Zürich = 179
Bern / Berne = 180
Luzern = 150
Fribourg / Freiburg = 160
Basel-Stadt = 159
Basel-Landschaft = 151
Genève = 190

and i get a correlation of 0.65 between number of different countries from which immigrants in a canton hail and amount of money spent on policing in each canton. that’s a stronger coefficient than the researcher’s -0.541 for his similarity index (“number of citizens and proportion of foreigners”) and amount spent on policing in 2009.

here are a couple of nifty charts (i arranged the data on the x-axis backwards so that you could compare these with the researcher’s, rolf kümmerli’s original charts):


illus – x-axis = number of different countries immigrants in cantons come from; y-axis = policing costs in millions of swiss francs.

that crazy outlier is zurich. (presumably you have to spend a lot of money on policing to protect — all that money!) if i take zurich out, the chart looks like this:


illus – x-axis = number of different countries immigrants in cantons (minus zurich) come from; y-axis = policing costs in millions of swiss francs.

the more immigrants you have, the more money you have to spend on policing (or so it seems). the more different types of immigrants you have makes it even more likely you will have to spend more money on policing (or so it seems).

previously: “can we all get along?”

(note: comments do not require an email. more swiss chicks!)

via the treasure-trove that is the race/history/evolution notes blog, newly published researchreal research on actual humans — showing that more policing is required in vibrant diverse societies.

a picture (or a chart) is worth a thousand words:

“Figure 1. Testing predictions of evolutionary policing theory with data from human societies. – Significant correlations (indicated by trend lines) between: (a) the per capita crime rate and the similarity index; (b) the policing effort (per capita investment into policing) and the similarity index…. Each data point represents one out of the 26 cantons of Switzerland.”

his ‘similarity index’ = “combined data on community size (i.e. number of citizens) and proportion of foreigners.”

his conclusions:

“The first finding, showing that crime rates were lower in societies with high similarity indexes, suggests that similarity among citizens can be considered analogous to genetic relatedness as used in Hamilton’s rule. Specifically, it seems that high similarity, analogous to high genetic relatedness, aligns the interest of individuals in a group and thereby promotes cooperative self-restraint even in the absence of policing…. The second finding, showing that policing efforts were highest in societies with low similarity indexes, conforms with policing theory because it shows that disproportionally large investments into policing are required to enforce cooperation under conditions where interests among individuals diverge most.”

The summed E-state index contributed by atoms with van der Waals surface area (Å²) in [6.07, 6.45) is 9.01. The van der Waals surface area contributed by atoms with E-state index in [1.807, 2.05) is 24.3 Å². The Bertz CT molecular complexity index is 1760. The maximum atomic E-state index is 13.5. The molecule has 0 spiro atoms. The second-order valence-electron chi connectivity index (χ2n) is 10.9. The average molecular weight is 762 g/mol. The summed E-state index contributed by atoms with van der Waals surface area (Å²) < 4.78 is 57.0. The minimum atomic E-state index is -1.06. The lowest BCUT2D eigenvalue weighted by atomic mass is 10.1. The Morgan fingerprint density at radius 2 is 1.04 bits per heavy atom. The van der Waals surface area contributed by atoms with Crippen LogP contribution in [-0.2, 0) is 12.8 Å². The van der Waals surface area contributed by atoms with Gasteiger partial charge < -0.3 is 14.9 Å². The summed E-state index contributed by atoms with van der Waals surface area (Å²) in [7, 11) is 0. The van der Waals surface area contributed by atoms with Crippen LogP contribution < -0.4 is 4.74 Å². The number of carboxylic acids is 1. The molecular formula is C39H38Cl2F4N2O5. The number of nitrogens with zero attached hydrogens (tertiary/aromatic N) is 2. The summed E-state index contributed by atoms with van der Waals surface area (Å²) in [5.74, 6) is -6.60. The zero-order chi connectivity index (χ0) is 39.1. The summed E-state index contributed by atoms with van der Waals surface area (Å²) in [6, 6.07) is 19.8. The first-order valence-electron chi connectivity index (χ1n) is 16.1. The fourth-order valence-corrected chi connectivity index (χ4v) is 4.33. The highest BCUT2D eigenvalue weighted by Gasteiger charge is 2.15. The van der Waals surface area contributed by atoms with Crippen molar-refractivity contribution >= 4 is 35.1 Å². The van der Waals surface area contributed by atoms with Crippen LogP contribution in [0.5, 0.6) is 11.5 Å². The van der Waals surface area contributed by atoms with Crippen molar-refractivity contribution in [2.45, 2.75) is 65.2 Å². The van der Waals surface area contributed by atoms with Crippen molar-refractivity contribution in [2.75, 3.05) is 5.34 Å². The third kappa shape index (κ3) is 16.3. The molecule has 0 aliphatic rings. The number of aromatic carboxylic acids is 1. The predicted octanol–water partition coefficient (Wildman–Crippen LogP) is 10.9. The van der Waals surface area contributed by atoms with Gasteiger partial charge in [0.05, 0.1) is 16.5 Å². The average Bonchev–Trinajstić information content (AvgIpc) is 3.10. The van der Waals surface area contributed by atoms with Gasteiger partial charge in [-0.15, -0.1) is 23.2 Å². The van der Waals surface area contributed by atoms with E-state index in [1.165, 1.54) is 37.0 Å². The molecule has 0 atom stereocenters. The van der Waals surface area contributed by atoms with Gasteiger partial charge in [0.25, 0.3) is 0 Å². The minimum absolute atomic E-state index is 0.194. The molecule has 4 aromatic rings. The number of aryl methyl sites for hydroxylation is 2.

then the researcher demurs a bit:

“[S]imilarity might have served as a cue for genetic relatedness in the past when self-restraint probably provided indirect benefits due to interactions mostly taking place among related individuals. Although in modern human societies relatedness is actually often low, people might still respond to these cues, irrespective of the adaptive consequences.”

oh, poppycock! relatedness may be low in modern societies like switzerland; but the point is that the swiss (yeah, i know there are a couple of different kinds of swiss) are more like each other genetically than they are to individuals from other populations. here they are right here [click on chart for LARGER version - source]:

sure, they overlap with some of the germans and some of the french — that ain’t surprising. but they don’t overlap with any of the more northern populations of europe — not really with the italians, either — and not with any of the slavic populations.

and i’m sure the swiss are really not related to some of their more recent immigrant populations, e.g. tamils from sri lanka. with those degrees of unrelatedness, its not surprising that some swiss cantons need a lot more policing than others.

read the whole thing here: A Test of Evolutionary Policing Theory with Data from Human Societies

see also: E Pluribus Unum: Diversity and Community in the Twenty-first Century

update 09/12: see also more on policing expenses in a diverse society

(note: comments do not require an email. swiss chicks misses!)